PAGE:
Over the years, a lot of authors and scholars far more knowledgeable (and opinionated) than me have tried to nail down science fiction, defining it in a variety of ways, sometimes in contrast to other genres like fantasy. Here are a few:
John W. Campbell: “Fiction is simply dreams written out. Science fiction consists of the hopes and dreams and fears (for some dreams are nightmares) of a technically based society.”
Isaac Asimov: “Social science fiction is that branch of literature which is concerned with the impact of scientific advance upon human beings.”
Theodore Sturgeon: “A science fiction story is a story built around human beings, with a human problem and a human solution, which would not have happened at all without its scientific content.”
Sam Moskowitz: “Science fiction is a branch of fantasy identifiable by the fact that it eases the ‘willing suspension of disbelief’ on the part of its readers by utilizing an atmosphere of scientific credibility for its imaginative speculations in physical science, space, time, social science, and philosophy.”
Kingsley Amis: “Science fiction is that class of prose narrative treating a situation that could not arise in the world we know, but which is hypothesized on the basis of some innovation in science or technology, or pseudo-science or pseudo-technology. It is distinguished from pure fantasy by its need to achieve verisimilitude and win the ‘willing suspension of disbelief’ through scientific plausibility.”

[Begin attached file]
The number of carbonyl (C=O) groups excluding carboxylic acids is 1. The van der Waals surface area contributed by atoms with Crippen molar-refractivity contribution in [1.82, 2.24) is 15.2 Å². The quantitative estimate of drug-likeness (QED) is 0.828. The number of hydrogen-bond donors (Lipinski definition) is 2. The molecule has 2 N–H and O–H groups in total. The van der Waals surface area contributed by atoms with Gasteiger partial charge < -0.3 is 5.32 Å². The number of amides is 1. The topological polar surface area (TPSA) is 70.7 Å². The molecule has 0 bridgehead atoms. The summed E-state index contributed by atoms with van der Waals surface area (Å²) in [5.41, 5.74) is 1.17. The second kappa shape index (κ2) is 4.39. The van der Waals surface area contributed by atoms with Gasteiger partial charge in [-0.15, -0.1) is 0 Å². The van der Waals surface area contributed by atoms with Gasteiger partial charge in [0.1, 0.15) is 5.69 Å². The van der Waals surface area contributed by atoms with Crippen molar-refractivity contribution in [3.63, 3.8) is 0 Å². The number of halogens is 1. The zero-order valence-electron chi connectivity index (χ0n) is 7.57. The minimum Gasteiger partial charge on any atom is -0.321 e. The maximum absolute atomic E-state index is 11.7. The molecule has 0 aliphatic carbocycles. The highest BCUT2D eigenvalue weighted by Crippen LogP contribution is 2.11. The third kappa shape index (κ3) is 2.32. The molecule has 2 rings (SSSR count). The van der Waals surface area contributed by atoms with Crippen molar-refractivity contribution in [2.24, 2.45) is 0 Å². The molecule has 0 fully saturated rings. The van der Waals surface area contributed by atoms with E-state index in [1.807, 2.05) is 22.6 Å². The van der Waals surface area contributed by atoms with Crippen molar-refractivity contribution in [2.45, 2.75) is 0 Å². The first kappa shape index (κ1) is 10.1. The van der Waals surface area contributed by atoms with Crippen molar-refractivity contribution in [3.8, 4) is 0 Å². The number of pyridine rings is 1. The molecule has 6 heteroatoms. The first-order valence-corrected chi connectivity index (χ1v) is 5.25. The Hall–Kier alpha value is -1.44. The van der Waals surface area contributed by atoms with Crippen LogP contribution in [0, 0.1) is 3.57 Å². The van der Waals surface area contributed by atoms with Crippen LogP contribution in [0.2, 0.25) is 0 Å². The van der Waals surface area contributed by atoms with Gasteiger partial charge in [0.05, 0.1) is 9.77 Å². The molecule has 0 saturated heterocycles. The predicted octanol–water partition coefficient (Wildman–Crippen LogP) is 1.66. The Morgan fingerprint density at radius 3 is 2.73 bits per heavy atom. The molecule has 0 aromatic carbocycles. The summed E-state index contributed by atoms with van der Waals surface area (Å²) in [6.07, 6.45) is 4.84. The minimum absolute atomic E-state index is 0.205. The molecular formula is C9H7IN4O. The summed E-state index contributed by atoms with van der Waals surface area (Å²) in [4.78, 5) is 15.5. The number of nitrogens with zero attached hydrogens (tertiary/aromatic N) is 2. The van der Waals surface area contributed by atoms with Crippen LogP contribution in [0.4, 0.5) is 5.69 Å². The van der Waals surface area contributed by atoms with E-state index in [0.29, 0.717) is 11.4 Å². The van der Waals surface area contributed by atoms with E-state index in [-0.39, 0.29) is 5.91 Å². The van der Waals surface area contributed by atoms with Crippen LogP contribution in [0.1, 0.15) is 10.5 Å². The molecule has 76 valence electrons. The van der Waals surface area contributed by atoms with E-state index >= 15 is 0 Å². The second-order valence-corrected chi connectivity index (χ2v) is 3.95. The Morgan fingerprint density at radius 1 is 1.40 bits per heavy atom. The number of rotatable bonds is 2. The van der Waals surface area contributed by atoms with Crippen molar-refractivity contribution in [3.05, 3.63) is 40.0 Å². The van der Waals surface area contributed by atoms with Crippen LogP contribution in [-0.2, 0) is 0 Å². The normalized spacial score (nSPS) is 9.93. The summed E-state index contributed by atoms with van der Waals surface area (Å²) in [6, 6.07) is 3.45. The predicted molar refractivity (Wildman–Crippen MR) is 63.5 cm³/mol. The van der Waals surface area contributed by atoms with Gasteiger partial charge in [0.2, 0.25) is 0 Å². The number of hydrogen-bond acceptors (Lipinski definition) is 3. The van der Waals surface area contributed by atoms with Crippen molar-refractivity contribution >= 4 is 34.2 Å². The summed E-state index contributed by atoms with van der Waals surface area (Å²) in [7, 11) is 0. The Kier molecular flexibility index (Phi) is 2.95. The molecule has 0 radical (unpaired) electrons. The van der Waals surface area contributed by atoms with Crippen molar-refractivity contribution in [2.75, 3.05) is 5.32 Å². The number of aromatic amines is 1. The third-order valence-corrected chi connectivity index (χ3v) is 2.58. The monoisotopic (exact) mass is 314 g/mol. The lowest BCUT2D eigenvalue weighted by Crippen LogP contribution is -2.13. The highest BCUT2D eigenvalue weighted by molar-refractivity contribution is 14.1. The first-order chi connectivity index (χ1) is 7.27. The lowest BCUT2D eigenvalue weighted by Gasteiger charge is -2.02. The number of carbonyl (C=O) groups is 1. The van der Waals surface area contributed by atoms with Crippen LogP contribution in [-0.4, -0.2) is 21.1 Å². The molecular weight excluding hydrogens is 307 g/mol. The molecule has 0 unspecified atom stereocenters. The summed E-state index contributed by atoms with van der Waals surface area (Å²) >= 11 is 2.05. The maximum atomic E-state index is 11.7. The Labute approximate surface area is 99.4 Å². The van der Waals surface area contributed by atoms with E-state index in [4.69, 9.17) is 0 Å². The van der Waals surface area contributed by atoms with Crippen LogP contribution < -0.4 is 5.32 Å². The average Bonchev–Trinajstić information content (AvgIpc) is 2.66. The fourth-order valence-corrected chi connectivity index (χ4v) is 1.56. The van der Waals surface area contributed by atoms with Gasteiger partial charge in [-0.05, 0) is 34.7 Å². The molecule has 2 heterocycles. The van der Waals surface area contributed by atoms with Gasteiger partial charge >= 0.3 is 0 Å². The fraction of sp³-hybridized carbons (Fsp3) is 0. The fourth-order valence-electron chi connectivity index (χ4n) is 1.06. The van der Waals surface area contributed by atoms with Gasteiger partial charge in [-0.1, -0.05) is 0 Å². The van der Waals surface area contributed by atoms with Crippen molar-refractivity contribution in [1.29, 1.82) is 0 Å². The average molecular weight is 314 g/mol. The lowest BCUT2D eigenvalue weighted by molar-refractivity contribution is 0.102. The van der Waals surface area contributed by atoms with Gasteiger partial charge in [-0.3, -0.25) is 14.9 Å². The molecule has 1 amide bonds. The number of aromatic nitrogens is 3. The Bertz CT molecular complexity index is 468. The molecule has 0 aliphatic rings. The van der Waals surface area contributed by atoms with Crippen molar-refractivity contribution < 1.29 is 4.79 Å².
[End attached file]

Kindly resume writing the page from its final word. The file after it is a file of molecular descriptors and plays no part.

James Gunn: “[T]he one indispensable ingredient of science fiction [is] a belief in a world being changed by man’s intellect, a conviction that what was being written could really happen.”
As fitting, proper, eloquent, or erudite as these definitions may be, I’ll bet everyone reading these definitions can think of a science fiction story or novel that doesn’t quite fit. Another thing that seems to be missing from most of these definitions is the simple element of fun found in a lot of science fiction.
I’ve often thought that there are two distinct types of science fiction–the kind that makes you say, “Hmmm” and the kind that makes you say, “Wow!” In other words, there’s the contemplative, serious science fiction that looks at problems associated with technology and our future as a species, and then there’s that other branch of science fiction that considers the development of laser guns as a means of killing bug-eyed monsters and aiding the hero or heroine in getting laid.
I think the definitions above are all aimed at the “Hmmm” branch of SF. What definitions can we come up with for the Wow?